Considerations for Collaboration
We suggest that the intentional inclusion of RLE in research can accelerate the pace of science, improve the quality and outcomes of implementation science research, and make it more responsive to community needs. Strategies for collaborating with RLE to ensure meaningful participation in research and reduce stigma related to substance use disorders include creating a supportive climate where RLE feel safe and valued in disclosing relevant personal experiences. This involves:

  • Avoiding stigmatizing language
  • Acknowledging the value of RLE's positionality
  • Recognizing the limitations that a team may have when lived and living experience is not included
  • Positioning people in recovery or active addiction as experts
  • Establishing a climate where existing colleagues would feel safe and valued in disclosing relevant personal experiences
  • Understanding not every RLE will be a good match for every community partnership (RLE are not all the same and each hold their own intersectional identities and perspectives)
  • Centering leadership from disproportionately impacted communities and to support the process of knowledge translation within their respective communities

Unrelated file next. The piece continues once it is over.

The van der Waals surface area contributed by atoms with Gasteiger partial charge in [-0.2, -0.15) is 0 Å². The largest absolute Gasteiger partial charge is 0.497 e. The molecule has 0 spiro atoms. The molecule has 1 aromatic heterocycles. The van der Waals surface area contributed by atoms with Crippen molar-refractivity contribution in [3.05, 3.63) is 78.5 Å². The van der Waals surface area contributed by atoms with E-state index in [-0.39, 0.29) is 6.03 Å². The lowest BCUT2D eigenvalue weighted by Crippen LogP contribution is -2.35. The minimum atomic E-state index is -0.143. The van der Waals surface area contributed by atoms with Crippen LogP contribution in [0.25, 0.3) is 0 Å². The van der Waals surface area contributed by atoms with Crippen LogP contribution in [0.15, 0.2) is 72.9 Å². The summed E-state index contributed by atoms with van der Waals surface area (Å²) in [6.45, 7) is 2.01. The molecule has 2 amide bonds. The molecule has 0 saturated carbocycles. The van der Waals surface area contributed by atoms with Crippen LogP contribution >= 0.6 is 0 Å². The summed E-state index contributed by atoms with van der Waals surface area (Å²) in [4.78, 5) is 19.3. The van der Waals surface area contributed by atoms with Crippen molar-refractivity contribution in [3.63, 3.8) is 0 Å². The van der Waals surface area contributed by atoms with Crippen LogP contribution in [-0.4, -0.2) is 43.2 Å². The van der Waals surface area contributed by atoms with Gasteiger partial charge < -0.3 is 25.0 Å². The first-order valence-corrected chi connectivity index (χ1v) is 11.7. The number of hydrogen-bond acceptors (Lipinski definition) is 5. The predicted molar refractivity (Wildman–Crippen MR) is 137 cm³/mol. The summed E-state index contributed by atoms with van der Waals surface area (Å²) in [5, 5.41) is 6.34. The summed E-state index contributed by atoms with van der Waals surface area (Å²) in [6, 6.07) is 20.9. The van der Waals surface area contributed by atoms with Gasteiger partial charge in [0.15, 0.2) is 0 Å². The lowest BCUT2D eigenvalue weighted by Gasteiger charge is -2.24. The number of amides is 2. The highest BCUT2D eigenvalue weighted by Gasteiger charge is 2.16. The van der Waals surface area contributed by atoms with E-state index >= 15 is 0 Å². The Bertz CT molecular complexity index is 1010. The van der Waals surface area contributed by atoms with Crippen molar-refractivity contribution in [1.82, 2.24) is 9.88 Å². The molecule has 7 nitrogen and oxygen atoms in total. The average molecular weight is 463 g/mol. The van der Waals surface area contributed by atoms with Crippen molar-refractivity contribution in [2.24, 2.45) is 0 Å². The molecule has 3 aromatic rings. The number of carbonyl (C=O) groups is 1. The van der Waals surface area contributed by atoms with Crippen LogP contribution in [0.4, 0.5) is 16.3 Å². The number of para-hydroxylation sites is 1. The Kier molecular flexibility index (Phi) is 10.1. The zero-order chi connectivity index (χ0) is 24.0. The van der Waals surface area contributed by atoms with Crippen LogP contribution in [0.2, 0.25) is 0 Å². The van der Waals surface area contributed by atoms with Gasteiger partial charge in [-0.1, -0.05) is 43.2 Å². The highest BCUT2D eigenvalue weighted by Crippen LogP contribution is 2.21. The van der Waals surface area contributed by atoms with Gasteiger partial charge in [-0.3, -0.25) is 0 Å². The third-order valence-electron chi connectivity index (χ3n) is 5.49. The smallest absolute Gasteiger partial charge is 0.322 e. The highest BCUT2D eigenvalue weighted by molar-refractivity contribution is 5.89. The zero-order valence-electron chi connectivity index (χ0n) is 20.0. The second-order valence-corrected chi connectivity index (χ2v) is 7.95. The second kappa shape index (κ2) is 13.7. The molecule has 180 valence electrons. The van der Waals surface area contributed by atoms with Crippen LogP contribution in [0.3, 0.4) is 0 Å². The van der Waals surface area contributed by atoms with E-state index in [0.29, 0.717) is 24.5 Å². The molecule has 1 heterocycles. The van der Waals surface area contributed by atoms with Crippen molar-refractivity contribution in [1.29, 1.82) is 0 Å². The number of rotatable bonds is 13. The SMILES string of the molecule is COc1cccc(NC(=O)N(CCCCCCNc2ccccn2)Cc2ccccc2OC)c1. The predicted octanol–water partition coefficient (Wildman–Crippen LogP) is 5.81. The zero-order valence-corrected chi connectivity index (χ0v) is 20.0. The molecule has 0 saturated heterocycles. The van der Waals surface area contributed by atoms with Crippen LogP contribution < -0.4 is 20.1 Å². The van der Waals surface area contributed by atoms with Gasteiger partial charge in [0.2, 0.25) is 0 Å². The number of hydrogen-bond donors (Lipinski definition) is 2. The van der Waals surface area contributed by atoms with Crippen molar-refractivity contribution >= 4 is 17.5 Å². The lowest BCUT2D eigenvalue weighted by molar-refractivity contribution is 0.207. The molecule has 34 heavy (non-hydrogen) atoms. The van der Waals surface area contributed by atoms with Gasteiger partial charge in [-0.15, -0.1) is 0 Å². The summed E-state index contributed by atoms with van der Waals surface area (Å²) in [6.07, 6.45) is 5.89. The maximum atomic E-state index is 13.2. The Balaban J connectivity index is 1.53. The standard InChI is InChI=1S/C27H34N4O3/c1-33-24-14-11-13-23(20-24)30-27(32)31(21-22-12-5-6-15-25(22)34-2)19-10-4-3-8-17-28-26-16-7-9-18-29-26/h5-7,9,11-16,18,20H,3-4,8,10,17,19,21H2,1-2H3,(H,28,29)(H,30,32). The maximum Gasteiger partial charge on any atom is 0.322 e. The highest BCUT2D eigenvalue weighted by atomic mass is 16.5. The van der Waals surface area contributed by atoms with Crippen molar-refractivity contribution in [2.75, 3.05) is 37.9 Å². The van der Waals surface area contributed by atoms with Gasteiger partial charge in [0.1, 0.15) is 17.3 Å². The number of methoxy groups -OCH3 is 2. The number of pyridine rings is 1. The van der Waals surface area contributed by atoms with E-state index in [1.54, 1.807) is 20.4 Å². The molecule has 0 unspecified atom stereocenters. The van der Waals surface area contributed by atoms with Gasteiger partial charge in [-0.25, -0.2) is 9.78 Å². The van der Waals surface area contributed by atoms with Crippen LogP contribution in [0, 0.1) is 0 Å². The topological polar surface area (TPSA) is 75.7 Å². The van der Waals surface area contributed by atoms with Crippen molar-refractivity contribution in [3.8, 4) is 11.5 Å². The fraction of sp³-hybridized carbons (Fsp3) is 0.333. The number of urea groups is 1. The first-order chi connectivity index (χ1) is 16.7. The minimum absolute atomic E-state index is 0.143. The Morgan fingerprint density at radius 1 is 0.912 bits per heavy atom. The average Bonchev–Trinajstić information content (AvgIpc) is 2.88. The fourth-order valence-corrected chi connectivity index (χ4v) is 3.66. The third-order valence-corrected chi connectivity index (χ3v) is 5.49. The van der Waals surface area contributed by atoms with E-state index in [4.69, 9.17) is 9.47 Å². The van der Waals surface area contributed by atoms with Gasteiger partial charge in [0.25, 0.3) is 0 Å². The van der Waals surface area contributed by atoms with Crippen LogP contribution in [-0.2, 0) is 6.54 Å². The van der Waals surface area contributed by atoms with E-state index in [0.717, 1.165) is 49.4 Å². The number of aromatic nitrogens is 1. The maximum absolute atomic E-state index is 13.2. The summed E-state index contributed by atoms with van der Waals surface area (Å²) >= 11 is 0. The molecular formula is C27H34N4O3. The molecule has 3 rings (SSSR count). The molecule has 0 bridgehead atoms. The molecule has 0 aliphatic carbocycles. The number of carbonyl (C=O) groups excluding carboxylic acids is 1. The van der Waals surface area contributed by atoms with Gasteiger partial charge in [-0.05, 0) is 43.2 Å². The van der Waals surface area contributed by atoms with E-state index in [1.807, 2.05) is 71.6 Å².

• Acknowledging that not RLE will want to disclose their experience because of stigma. This means that addressing the stigma that exists within research institutions with the input of external RLE may be a first step for decreasing the fear of disclosure.

These strategies can help ensure meaningful participation, reduce stigma related to substance use disorders, and ultimately improve implementation process and outcomes specific to evidence-based programs and practices related to SUD.


Banks, D. E., Brown, K., & Saraiya, T. C. (2023). “Culturally responsive” substance use treatment: contemporary definitions and approaches for minoritized racial/ethnic groups. Current Addiction Reports, 10(3), 422-431.

Blanco C, Wiley TRA, Lloyd JJ, Lopez MF, Volkow ND. America's opioid crisis: the need for an integrated public health approach. Transl Psychiatry. 2020 May 28;10(1):167. doi: 10.1038/s41398-020-0847-1. PMID: 32522999; PMCID: PMC7286889.